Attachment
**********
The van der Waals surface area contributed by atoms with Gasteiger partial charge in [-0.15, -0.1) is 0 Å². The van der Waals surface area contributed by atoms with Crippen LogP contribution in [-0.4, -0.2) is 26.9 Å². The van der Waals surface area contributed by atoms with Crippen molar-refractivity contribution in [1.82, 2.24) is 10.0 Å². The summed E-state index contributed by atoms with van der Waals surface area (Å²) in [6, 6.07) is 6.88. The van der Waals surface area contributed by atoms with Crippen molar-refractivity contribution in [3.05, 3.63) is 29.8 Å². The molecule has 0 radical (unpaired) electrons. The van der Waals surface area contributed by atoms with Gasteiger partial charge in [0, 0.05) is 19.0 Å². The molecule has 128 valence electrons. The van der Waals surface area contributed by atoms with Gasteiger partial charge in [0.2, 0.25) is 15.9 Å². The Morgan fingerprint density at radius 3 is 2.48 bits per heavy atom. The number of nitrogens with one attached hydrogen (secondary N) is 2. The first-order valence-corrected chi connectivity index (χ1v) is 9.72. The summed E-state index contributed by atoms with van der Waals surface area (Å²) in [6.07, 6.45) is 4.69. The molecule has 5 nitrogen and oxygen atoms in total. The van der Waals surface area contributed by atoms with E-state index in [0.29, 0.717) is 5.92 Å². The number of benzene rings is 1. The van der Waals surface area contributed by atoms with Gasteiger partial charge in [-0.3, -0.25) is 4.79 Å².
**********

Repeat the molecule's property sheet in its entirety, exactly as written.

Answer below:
The van der Waals surface area contributed by atoms with Gasteiger partial charge in [-0.15, -0.1) is 0 Å². The van der Waals surface area contributed by atoms with Crippen LogP contribution in [-0.4, -0.2) is 26.9 Å². The van der Waals surface area contributed by atoms with Crippen molar-refractivity contribution in [1.82, 2.24) is 10.0 Å². The summed E-state index contributed by atoms with van der Waals surface area (Å²) in [6, 6.07) is 6.88. The van der Waals surface area contributed by atoms with Crippen molar-refractivity contribution in [3.05, 3.63) is 29.8 Å². The molecule has 0 radical (unpaired) electrons. The van der Waals surface area contributed by atoms with Gasteiger partial charge in [0, 0.05) is 19.0 Å². The molecule has 128 valence electrons. The van der Waals surface area contributed by atoms with Gasteiger partial charge in [0.2, 0.25) is 15.9 Å². The Morgan fingerprint density at radius 3 is 2.48 bits per heavy atom. The number of nitrogens with one attached hydrogen (secondary N) is 2. The first-order valence-corrected chi connectivity index (χ1v) is 9.72. The summed E-state index contributed by atoms with van der Waals surface area (Å²) in [6.07, 6.45) is 4.69. The molecule has 5 nitrogen and oxygen atoms in total. The van der Waals surface area contributed by atoms with E-state index in [0.29, 0.717) is 5.92 Å². The number of benzene rings is 1. The van der Waals surface area contributed by atoms with Gasteiger partial charge in [-0.3, -0.25) is 4.79 Å².